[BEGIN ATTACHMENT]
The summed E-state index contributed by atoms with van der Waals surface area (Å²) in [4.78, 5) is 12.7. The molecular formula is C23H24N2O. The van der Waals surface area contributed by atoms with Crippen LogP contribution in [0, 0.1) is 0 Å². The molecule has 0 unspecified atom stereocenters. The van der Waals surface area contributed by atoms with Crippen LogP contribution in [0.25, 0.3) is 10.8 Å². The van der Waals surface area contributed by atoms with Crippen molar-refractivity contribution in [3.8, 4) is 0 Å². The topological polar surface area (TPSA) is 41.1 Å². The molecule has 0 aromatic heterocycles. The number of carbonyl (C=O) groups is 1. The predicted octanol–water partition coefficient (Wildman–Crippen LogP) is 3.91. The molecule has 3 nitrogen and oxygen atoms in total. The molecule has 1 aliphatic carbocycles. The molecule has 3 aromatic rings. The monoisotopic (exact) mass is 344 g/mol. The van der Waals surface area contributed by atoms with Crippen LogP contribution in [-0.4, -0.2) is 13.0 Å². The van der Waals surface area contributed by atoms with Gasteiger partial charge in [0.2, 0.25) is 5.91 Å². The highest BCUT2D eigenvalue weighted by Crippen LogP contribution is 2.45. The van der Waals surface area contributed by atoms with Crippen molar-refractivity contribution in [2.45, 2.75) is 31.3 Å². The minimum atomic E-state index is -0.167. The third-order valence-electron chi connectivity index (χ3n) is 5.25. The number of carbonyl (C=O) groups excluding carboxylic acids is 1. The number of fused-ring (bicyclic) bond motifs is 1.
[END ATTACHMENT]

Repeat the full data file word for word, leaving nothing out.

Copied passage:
The summed E-state index contributed by atoms with van der Waals surface area (Å²) in [4.78, 5) is 12.7. The molecular formula is C23H24N2O. The van der Waals surface area contributed by atoms with Crippen LogP contribution in [0, 0.1) is 0 Å². The molecule has 0 unspecified atom stereocenters. The van der Waals surface area contributed by atoms with Crippen LogP contribution in [0.25, 0.3) is 10.8 Å². The van der Waals surface area contributed by atoms with Crippen molar-refractivity contribution in [3.8, 4) is 0 Å². The topological polar surface area (TPSA) is 41.1 Å². The molecule has 0 aromatic heterocycles. The number of carbonyl (C=O) groups is 1. The predicted octanol–water partition coefficient (Wildman–Crippen LogP) is 3.91. The molecule has 3 nitrogen and oxygen atoms in total. The molecule has 1 aliphatic carbocycles. The molecule has 3 aromatic rings. The monoisotopic (exact) mass is 344 g/mol. The van der Waals surface area contributed by atoms with Crippen LogP contribution in [-0.4, -0.2) is 13.0 Å². The van der Waals surface area contributed by atoms with Gasteiger partial charge in [0.2, 0.25) is 5.91 Å². The highest BCUT2D eigenvalue weighted by Crippen LogP contribution is 2.45. The van der Waals surface area contributed by atoms with Crippen molar-refractivity contribution in [2.45, 2.75) is 31.3 Å². The minimum atomic E-state index is -0.167. The third-order valence-electron chi connectivity index (χ3n) is 5.25. The number of carbonyl (C=O) groups excluding carboxylic acids is 1. The number of fused-ring (bicyclic) bond motifs is 1.